Gail Davis, the social media community administrator for So Delicious Dairy Free, knows a thing or two about keeping fans happy. Under her management, Facebook analytics show 75 percent fan engagement on the brand's page (50 percent fan engagement is considered an excellent benchmark). So Delicious serves passionate fans coping with various food sensitivities by sharing recipes. Some of the recipes they post get 1,000 clicks.
But it was what happened this time last year that's so remarkable for the brand. In March 2011, So Delicious Dairy Free saw a huge boost in their social media following, surging from 5,000 Facebook fans to 70,000. How did they do it? At Natural Products Expo West, Jillian Michaels helped the brand run a social media program called So Delicious 100 Days of Change, which gave away a prize every day for 100 days.
The program, created by Sterling-Rice Group in Boulder, Colo., allowed Jillian Michaels to promote the contest to her roughly one million fans. What’s truly remarkable about this campaign is that So Delicious experienced no attrition once the contest ended in May 2011. In fact, when they thought their program peaked at 50,000 fans, they soon gained an additional 20,000 fans without any promotions.
Besides promoting their brand and growing their customer base, Facebook and Twitter have become an enormous customer service tool as well. Here, Davis shares some of her observations and lessons learned as a successful social media administrator.
newhope360: What are some bad practices in social media that could hurt my brand?
Gail Davis: Veering away from the attitude that the customer is always right. There used to be a time when customer service was handled privately via a toll-free telephone line, and customers could count on being treated as though they are valued and their concerns really matter. This is no longer the case. Great customer service is becoming a lost art.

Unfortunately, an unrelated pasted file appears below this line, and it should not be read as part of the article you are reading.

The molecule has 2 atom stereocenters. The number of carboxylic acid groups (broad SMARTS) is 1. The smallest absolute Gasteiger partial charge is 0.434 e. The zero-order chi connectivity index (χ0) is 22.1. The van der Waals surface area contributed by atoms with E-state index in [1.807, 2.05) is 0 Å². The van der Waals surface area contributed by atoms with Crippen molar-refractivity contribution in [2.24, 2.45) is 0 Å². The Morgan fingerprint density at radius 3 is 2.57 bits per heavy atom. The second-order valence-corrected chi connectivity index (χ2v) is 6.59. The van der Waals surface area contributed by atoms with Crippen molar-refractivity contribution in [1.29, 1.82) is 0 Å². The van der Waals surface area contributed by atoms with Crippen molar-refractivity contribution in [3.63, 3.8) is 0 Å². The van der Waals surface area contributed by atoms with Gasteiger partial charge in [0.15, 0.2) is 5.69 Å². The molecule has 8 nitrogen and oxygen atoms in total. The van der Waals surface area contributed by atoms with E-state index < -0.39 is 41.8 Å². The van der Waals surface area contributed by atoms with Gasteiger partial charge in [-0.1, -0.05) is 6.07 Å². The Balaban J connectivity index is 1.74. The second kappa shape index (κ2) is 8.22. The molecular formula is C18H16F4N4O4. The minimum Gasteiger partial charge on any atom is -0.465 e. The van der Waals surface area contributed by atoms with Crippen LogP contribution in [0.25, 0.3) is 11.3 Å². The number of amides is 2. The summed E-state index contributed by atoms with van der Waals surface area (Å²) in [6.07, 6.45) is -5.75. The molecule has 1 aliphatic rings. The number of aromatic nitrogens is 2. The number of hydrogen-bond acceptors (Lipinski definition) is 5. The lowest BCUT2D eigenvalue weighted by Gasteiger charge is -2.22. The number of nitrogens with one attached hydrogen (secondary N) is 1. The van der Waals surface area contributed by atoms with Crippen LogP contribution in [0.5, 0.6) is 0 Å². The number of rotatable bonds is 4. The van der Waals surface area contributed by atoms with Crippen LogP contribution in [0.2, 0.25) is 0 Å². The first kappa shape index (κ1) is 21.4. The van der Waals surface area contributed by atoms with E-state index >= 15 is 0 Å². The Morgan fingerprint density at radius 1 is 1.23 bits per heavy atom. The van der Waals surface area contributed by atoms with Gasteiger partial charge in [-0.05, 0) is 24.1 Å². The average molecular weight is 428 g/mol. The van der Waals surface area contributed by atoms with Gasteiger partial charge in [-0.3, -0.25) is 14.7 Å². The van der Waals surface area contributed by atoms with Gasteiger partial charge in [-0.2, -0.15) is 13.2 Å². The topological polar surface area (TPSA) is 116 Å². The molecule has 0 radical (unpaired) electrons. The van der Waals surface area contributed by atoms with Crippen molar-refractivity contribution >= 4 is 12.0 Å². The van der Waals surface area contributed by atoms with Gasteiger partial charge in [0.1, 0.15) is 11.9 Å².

People no longer have the expectation of being treated fairly and respectfully, and as a result, more and more frustrated customers are voicing their complaints publicly via social media. But you simply cannot get snarky or difficult with a customer complaint. You can take complaints offline and converse more privately but always need to remember that any customer at any time can return to the public forum. I believe in treating customers the way I would wish to be treated. So it is important to always handle customer comments and complaints with thoughtfulness and grace.
newhope360: What are examples of tweets or Facebook posts that could provoke ill-will in an online community?
GD: We have to be very aware of the different reasons people come to be fans and consumers of our brand. Some arrive because they are lactose intolerant, others are vegan, others have allergies, others have a family member with a food sensitivity, and others simply love the taste.
But we have to stay true to our heritage. Our products are always vegan—which means that all of our ingredients are always plant based. We recognize that many of our fans may have dairy restrictions but are not restricted in other areas of their diets, so many eat meat. We view vegan eating as all-inclusive–in other words, all of our fans can (and do!) eat plant-based foods.
But not all of our fans will eat foods made with animal products, and many would find photos or recipes with animal products offensive. (On the other hand, we've yet to encounter anyone who was offended by a fruit, nut, or vegetable-based dish!) So we never post recipes unless they are vegan. We allow our fans to share recipes that are not vegan, but we only promote plant-based foods and recipes.
newhope360: What are the fastest ways to lose followers, fans and friends?
GD: Promoting yourself all the time. I heard this once and it is so true. Nobody wants to talk to the guy at the cocktail party who talks all about himself all the time. You would walk away from that guy at a party.
Well, walking away from a company that talks about themselves all the time is really easy to do on the Internet. There used to be an 80/20 rule—share cool, interesting, provocative content 80 percent of the time and share promotions and company info 20 percent of the time. I think that is really 90/10 now. Know your audience and what gets them excited and share information like you are their friend. Engage them. Ask them questions. Find your brand personality and voice. If your brand has a sense of humor, then show that online.
Join Gail Davis for the Natural Products Expo West education session, “Boundaries in Social Media: Etiquette Do’s and Don’ts” on Thursday, March 8 at the Anaheim Marriott, Platinum Ballroom 6.